Because some of us don’t appreciate our tax money funding slavery.

The Smart Girl Report – Episode 0007

The Face Punch Award Goes to the SEALS!

In 2004, four Americans working in Iraq for the private security company Blackwater USA were killed by Iraqi insurgents.  They were making a food delivery when they were somehow stopped and dragged from their cars.  They were beaten, hacked into pieces, and set ablaze.  Their corpses were tied to bumpers and drug up and down a main road while the locals gleefully cheered.  As a final insult, two of the brutalized bodies were strung from a bridge over the Euphrates River.

Intelligence identified Ahmed Hashim Abed as the ring leader of the attack, and in September 2009, he was finally captured.  And apparently punched in the face. This vile excuse of a human got punched in the face by the Navy SEALS that captured him, and he had the fat lip to prove it.  Now the terrorist is pressing charges.   Matthew McCabe, Jonathan Keefe, and Julio Huertas deserve heaps of praise and gratitude, not assault charges, for capturing the scumbag.  And for punching him in the face.

Feel Your Boobies! (Or Not…)

I always giggle when I hear that tag line, a fun way to remind women to do self breast exams in between their annual *girly* doctor visits.  It’s easy to do, but easy to forget about.  Seriously Chicas, 5 minutes once a month, feel your boobies!  The main thing you’re looking for is change.  Some bumps and lumps are normal, but anything that feels like a pebble, or any noticeable changes warrant a call to the doctor.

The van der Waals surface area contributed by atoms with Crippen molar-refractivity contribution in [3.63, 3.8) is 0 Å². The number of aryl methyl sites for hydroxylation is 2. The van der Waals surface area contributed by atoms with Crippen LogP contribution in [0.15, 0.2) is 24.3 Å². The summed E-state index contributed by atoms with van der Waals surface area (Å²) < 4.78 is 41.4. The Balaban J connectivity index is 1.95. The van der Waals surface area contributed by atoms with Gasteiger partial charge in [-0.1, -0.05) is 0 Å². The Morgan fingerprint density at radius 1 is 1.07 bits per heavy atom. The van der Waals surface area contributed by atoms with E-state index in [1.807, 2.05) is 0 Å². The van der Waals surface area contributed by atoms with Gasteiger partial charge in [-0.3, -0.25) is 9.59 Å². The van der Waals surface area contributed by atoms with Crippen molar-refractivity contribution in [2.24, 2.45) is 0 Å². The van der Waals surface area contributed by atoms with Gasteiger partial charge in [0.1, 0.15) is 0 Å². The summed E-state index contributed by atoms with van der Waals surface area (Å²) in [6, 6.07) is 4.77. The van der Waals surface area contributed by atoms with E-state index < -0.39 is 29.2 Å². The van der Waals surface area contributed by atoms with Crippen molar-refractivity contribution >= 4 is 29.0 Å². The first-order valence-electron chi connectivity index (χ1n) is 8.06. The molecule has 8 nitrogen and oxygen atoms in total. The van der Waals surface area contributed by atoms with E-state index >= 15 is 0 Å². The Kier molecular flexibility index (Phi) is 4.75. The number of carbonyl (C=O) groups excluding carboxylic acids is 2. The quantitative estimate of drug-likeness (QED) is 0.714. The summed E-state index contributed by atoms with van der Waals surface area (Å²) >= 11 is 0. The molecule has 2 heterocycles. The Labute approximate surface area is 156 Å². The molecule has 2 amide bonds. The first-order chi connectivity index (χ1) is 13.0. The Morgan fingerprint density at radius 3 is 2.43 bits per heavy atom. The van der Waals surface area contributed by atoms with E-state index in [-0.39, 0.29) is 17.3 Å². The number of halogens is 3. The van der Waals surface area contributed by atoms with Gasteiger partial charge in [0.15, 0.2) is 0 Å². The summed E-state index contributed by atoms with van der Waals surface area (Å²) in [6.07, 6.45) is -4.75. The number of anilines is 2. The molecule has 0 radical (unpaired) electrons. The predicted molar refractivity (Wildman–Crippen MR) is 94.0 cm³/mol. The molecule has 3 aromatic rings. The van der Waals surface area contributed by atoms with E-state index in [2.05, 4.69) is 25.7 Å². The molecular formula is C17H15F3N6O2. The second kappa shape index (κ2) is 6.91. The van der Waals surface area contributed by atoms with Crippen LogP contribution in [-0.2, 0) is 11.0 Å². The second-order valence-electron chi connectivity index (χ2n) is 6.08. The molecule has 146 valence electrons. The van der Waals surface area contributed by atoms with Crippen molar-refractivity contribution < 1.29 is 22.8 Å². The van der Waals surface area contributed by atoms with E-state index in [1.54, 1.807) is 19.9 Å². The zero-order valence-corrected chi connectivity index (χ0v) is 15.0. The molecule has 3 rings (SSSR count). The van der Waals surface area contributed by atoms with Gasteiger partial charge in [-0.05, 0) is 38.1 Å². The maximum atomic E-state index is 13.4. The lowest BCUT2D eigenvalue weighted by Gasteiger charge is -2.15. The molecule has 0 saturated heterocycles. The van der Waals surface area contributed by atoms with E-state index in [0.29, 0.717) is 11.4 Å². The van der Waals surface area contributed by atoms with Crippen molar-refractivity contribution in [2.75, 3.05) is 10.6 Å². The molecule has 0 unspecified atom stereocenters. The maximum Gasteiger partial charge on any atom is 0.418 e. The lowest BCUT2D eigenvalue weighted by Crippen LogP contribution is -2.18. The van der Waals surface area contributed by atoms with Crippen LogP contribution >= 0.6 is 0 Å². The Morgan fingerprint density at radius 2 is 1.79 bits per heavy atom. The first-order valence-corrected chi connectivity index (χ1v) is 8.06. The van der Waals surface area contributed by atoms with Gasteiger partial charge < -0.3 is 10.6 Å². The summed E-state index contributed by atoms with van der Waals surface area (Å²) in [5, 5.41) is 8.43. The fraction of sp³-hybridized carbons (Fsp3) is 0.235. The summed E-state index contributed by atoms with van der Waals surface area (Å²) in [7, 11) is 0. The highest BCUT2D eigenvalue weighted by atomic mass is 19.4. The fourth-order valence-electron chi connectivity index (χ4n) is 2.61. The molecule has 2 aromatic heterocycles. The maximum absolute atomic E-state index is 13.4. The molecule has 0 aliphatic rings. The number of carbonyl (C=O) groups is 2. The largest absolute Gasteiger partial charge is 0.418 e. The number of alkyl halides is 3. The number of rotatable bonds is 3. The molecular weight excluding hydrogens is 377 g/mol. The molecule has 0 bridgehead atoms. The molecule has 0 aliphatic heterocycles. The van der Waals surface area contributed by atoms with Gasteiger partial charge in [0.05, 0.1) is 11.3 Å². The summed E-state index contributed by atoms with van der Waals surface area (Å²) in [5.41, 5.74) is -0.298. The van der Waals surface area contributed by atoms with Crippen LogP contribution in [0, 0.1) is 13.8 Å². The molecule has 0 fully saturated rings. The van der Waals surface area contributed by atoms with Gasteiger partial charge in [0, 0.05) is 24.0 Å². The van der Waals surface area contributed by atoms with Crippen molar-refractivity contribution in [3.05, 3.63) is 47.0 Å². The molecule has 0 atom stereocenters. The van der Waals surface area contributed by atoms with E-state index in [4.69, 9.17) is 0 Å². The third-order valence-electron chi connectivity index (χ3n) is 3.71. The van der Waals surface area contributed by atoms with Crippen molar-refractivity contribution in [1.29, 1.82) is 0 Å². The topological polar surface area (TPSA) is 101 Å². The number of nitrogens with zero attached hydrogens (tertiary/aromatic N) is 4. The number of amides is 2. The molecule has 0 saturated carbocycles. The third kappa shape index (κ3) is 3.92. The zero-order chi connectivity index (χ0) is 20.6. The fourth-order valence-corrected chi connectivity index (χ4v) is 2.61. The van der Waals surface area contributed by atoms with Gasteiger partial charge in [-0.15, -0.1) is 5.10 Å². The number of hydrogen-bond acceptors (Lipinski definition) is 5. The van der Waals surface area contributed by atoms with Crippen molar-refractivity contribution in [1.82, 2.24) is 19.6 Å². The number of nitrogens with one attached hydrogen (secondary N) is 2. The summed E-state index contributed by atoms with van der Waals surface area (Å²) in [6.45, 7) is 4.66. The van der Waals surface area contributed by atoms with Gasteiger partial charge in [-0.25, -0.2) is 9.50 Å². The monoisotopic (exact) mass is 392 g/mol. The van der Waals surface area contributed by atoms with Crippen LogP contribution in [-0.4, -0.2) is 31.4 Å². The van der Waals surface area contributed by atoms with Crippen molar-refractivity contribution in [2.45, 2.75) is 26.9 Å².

My mom taught me that when I was a teenager.  My gynecologist reminds me every year to do it.  During the entire month of October (breast cancer awareness month), I’m bombarded with reminders to feel my boobies!

Breast cancer is fairly common (about 12% of women will develop it at some point in their lives), and extremely treatable if found early (the five year survival rate exceeds 96% for cancer found early).  Which is why it’s important that all women pay attention to their breasts!